Relationship issues are a common reason people seek counseling. Unhealthy relationship dynamics develop and persist for a variety of reasons. Identifying the nature of the presenting problem is essential for working toward resolution. Sometimes the issues are rooted in codependent behaviors. Codependency is not a mental health disorder, but it is the cause of many relationship issues, and is often associated with anxiety, depression, substance abuse, and low self-esteem. Codependency is defined as excessive emotional or psychological reliance on another person. In a codependent relationship, one person enables the self-destructive or dysfunctional behavior of their loved one.

Relationship dynamics are learned, usually from early caregivers who set the framework for future relationships. Early attachment is an essential part of development. In fact, emotional exchange and the appropriate response from a caregiver during the first year of life is essential for the development of empathy. Empathy is paramount in establishing healthy relationships with others, and without it, we see the emergence of dangerous, anti-social behaviors.

Children who grow up with parents who have narcissistic personality traits are at risk for developing codependent behavior patterns. A narcissist is someone who does not have empathy and will exploit others to get their needs met. They usually have a preoccupation with success to which they feel entitled to, as evidenced by extreme arrogance and jealousy of others. Personality disorders are rigid ways of thinking, feeling, and behaving that impair functioning in different aspects of life. They can be very difficult to treat given the characteristic lack of insight and inflexibility involved.

While some codependent behavior patterns are established later in life and reinforced through toxic relationships, codependency is usually the result of a dysfunctional relationship early in life. The child’s caregiver probably had unmanaged, significant mental health or substance abuse issues which they did not get help with; instead, the burden was placed on the child to keep things at bay. The child avoided conflict at all costs by tolerating and ultimately supporting abusive behaviors from the caregiver in a never-ending quest for approval and affection. This kind of support, or enabling, is a hallmark of codependency.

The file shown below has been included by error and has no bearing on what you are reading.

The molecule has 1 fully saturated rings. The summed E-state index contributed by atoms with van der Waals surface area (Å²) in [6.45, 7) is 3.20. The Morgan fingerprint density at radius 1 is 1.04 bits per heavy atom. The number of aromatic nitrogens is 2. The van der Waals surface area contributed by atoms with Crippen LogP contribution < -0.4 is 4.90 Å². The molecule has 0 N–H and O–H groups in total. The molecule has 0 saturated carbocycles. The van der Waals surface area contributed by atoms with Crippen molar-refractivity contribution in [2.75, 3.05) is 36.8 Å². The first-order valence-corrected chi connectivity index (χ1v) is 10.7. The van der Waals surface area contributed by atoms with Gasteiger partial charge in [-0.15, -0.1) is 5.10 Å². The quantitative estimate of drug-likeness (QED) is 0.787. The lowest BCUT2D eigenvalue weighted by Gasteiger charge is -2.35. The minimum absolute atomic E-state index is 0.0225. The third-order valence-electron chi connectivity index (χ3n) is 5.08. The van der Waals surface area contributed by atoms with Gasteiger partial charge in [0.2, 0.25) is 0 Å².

In these kinds of relationships, the codependent has learned to ignore their own needs, and instead places great importance on satisfying the needs of their partner. The codependent’s happiness becomes reliant on the happiness of another person. A true narcissist, however, will never be satisfied. If the codependent tries to establish boundaries, they are often rejected or threatened with loss of the relationship, which the codependent relies on for self-worth.

Healing from a toxic relationship is possible. Healthy relationships require firm boundaries. Boundaries are not something we are necessarily taught. Boundaries are a learned behavior. If these were never modeled for us as children it takes effort to learn as an adult. Or, if we fell into a toxic relationship as an adult, boundaries will have to be re-established. The first step is deciding what you will and will not tolerate in a relationship.

Codependency and toxicity are not always as black and white as the “addict and the enabler”. There is a lot of grey area. Sifting through feelings and resolving sources of conflict can most effectively be done through couples counseling and individual therapy. There are also many resources which offer insight into sources of relationship distress. Codependent No More is a helpful book for those wanting gain some perspective and self-understanding.